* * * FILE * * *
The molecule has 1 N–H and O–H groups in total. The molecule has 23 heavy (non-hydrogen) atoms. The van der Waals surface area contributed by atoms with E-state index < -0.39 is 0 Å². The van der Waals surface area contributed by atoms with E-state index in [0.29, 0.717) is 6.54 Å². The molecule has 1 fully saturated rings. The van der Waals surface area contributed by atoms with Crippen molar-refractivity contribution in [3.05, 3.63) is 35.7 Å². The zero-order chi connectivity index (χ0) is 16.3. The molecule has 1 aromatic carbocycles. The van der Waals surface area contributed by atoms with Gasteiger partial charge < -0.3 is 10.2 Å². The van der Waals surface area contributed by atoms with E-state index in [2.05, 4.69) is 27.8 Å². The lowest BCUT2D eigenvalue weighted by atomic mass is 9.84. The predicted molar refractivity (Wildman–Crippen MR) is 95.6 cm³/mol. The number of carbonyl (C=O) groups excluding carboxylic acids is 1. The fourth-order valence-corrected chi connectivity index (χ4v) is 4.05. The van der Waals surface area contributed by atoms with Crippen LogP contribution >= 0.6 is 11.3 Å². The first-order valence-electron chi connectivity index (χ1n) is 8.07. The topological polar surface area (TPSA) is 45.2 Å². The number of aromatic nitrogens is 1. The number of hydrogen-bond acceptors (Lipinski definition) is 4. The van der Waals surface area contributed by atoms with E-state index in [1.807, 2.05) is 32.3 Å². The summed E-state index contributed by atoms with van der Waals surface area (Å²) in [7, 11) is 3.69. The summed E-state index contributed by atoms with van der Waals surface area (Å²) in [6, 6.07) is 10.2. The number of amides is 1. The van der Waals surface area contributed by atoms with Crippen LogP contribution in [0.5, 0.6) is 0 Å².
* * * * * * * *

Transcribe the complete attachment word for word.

The molecule has 1 N–H and O–H groups in total. The molecule has 23 heavy (non-hydrogen) atoms. The van der Waals surface area contributed by atoms with E-state index < -0.39 is 0 Å². The van der Waals surface area contributed by atoms with E-state index in [0.29, 0.717) is 6.54 Å². The molecule has 1 fully saturated rings. The van der Waals surface area contributed by atoms with Crippen molar-refractivity contribution in [3.05, 3.63) is 35.7 Å². The zero-order chi connectivity index (χ0) is 16.3. The molecule has 1 aromatic carbocycles. The van der Waals surface area contributed by atoms with Gasteiger partial charge < -0.3 is 10.2 Å². The van der Waals surface area contributed by atoms with E-state index in [2.05, 4.69) is 27.8 Å². The lowest BCUT2D eigenvalue weighted by atomic mass is 9.84. The predicted molar refractivity (Wildman–Crippen MR) is 95.6 cm³/mol. The number of carbonyl (C=O) groups excluding carboxylic acids is 1. The fourth-order valence-corrected chi connectivity index (χ4v) is 4.05. The van der Waals surface area contributed by atoms with Crippen LogP contribution >= 0.6 is 11.3 Å². The first-order valence-electron chi connectivity index (χ1n) is 8.07. The topological polar surface area (TPSA) is 45.2 Å². The number of aromatic nitrogens is 1. The number of hydrogen-bond acceptors (Lipinski definition) is 4. The van der Waals surface area contributed by atoms with E-state index in [1.807, 2.05) is 32.3 Å². The summed E-state index contributed by atoms with van der Waals surface area (Å²) in [7, 11) is 3.69. The summed E-state index contributed by atoms with van der Waals surface area (Å²) in [6, 6.07) is 10.2. The number of amides is 1. The van der Waals surface area contributed by atoms with Crippen LogP contribution in [0.5, 0.6) is 0 Å².